[Kyle]We went ashore, cleared immigration and paid our port fees, then went for a stroll around. Nelson's dock yard was surprisingly small and trim and very quiet. We had expected that a place so big in the sailing world would resemble Annapolis or Newport, but busier and more touristy (like Martha's Vineyard?). Not so. The place has the atmosphere of a sleepy little backwater. We decided it must still be off season. The few locals were friendly and spoke in Caribbean accents so thick that we could barely understand them. Fortunately, like the Scots, they can tone it down to a tourist English that we can just make out.

Our goal for the day though was not tourism, but to quickly dispense with some pressing "non fun" jobs that needed doing. We spoke to a sail maker who said to get in today in order to avoid a line for fixing our salami. We also desperately needed to do laundry. We had wet clothes and some bedding that really needed refreshing.

We rushed back to the boat in the heat, packed everything up and headed to shore with our laundry and sail. On the way, one of our oars broke - just broke in half - it wasn't even a tough row! Exactly 3 seconds later, a squall came through and we found ourselves just making headway with me using the working oar and Maryanne using the stump as a paddle. We didn't make it to the dinghy dock, but manged to pull ourselves ashore using dock lines from a couple of boats we were being blown into. Nobody seemed to mind much - after all it must have been good entertainment.

I shouldered the sail bag and Maryanne got the laundry and then it rained, again! Maryanne's 25lb of laundry probably had 40lb of water in it by the time we made it to the laundry facility. The laundry attendant (Elizabeth. Antigua seems to have an attendant for everything) explained that she would do our laundry for us and we could collect it at 4:30. Lovely, we thought, that will free us to go to the Chandler (boat store) to find the other stuff we wanted from our list. Then she said it would be $36US for 3 loads (note it would have been $30US for us to do it ourselves). Are you freaking kidding me? we didn't pay that in NY city! She is the only game in town, and we REALLY needed clean laundry (which did come back clean smelling and nicely folded). Feeling ripped off and hungry, we decided to go for a quick bite and a coldie at the local cheap looking waterfront bar. $40 later we had two Carib beers each and two flavorless, greasy sandwiches - no bargain here.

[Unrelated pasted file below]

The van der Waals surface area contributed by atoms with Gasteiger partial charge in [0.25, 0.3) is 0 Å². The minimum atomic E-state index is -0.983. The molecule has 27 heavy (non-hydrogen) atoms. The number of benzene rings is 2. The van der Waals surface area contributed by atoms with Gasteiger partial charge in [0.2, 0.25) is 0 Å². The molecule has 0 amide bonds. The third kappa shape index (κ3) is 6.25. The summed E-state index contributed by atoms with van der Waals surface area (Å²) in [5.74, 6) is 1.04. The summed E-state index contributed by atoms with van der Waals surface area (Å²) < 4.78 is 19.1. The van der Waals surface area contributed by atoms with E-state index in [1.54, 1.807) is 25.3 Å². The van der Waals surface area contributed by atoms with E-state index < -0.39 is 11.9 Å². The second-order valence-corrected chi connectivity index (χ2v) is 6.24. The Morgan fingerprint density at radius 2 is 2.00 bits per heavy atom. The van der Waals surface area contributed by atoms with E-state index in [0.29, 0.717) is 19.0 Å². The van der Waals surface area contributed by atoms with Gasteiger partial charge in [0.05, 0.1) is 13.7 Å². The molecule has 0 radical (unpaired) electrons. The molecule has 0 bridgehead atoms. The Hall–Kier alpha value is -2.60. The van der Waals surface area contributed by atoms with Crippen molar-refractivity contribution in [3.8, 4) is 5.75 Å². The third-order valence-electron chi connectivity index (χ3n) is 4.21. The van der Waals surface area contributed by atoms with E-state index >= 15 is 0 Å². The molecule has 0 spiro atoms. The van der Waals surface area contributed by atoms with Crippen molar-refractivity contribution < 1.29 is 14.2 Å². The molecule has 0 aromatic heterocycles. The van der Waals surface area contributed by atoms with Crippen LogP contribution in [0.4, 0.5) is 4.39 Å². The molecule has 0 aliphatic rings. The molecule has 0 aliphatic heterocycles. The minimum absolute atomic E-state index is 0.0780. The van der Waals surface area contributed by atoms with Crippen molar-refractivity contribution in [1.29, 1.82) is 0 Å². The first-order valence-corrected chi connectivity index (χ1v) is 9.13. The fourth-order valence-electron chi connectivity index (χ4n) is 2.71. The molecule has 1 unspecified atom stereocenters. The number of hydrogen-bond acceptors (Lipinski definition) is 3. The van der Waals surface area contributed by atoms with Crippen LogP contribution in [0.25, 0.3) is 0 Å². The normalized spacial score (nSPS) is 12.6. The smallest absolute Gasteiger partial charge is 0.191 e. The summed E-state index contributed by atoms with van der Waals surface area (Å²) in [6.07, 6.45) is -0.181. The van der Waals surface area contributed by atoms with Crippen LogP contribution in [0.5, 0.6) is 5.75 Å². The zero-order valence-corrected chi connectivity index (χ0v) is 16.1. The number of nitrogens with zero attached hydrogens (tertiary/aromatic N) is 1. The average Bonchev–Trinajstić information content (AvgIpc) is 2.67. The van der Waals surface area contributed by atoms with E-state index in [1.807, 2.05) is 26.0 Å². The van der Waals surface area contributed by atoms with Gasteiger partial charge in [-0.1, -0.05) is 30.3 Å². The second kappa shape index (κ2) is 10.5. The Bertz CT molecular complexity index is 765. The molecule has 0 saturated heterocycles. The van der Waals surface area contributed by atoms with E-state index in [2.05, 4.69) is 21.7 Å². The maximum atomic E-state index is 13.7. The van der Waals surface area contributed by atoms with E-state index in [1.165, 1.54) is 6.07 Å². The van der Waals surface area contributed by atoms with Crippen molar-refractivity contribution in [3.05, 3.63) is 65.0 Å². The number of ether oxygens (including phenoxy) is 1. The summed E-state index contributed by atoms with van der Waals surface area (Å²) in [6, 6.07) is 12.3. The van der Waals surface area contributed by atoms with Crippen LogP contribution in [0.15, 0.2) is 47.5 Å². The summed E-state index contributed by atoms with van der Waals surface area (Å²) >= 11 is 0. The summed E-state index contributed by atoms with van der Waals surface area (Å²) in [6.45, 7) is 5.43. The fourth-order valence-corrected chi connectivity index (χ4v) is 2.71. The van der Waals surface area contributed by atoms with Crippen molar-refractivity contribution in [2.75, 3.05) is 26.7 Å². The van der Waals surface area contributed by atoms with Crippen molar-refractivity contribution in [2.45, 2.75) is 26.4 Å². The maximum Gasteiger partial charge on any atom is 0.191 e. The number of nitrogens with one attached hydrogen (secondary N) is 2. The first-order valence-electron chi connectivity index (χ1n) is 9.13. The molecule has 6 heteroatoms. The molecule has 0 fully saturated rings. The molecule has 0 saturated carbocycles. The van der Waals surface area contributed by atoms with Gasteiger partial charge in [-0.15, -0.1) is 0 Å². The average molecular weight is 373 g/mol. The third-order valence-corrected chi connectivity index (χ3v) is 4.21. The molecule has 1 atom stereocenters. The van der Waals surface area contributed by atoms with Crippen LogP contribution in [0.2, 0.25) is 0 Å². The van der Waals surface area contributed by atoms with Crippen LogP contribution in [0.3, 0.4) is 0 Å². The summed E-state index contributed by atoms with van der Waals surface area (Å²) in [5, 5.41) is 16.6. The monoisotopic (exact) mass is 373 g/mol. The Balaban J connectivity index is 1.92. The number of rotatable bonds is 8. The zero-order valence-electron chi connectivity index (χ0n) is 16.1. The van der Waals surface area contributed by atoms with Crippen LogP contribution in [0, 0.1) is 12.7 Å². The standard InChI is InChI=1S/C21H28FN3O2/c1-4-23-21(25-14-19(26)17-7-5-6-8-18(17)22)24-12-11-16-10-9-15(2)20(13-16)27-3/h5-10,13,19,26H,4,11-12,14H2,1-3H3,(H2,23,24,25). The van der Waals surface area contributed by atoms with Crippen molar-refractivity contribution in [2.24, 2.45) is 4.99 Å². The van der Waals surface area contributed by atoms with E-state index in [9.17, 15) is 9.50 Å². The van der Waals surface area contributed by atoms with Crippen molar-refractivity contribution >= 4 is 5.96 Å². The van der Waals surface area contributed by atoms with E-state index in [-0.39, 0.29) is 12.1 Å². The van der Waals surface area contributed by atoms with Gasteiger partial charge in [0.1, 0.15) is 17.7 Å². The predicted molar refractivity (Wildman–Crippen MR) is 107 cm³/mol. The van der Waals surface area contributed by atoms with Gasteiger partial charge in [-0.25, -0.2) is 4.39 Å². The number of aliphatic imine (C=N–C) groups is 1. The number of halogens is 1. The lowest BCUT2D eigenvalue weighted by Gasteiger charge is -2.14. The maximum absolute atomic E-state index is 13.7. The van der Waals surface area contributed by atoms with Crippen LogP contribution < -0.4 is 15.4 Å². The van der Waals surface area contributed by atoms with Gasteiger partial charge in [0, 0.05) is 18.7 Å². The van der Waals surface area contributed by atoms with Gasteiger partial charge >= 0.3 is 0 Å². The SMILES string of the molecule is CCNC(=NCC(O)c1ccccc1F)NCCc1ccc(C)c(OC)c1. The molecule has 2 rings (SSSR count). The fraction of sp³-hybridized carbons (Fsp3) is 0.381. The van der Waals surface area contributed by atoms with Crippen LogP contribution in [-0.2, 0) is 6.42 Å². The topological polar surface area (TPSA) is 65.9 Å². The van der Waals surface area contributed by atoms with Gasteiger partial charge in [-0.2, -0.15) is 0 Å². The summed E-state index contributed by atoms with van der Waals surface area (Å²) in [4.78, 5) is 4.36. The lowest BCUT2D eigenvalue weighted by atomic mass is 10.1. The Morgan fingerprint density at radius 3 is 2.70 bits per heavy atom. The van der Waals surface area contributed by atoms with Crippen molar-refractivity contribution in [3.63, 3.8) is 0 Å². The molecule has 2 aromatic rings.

The rumor was that we could find a good chandler in the next village over (about 1 mile). We had some time to kill, so we took a walk over. The chandlery was odd. It was very large, the shelves were full, yet it contained almost nothing of any use. They did have gallons and gallons of varnish and varnishing supplies; I guess when the mega-yachts arrive, this is what the crews get to do - know your customer eh! We were directed down the road another mile or so to another place. More varnish. The procedure was: you went in, they immediately asked you what you wanted, and if they thought they may have it, they would send an attendant to go and get it, the attendant would come back and say they didn't have it. We would then be asked to join the attendant and confirm for ourselves that they didn't have it. (no oars, no float cushions, no sail tape, no not'ing!) As we continued to try "the next place down the road", eventually this devolved into a mad walk in the hot sun down the main road trying to find the next option in time to turn around and still collect our laundry. Eventually at our last option, on the other side of the next harbour over, we found a rigger in an empty office who said she could order the parts for our main sail and genoa furler (head sail). We happily agreed and handed over our credit card without daring to ask how much. We went to a final chandlery that also had no parts we needed before we eventually came across a inflatable/liferaft shop who told us he had oars on order (come back Monday). In the mean time, he lent us an odd oar that would work "for now". So so far, during the long hot day, we had accomplished one thing, and our dinghy now rows in much bigger circles.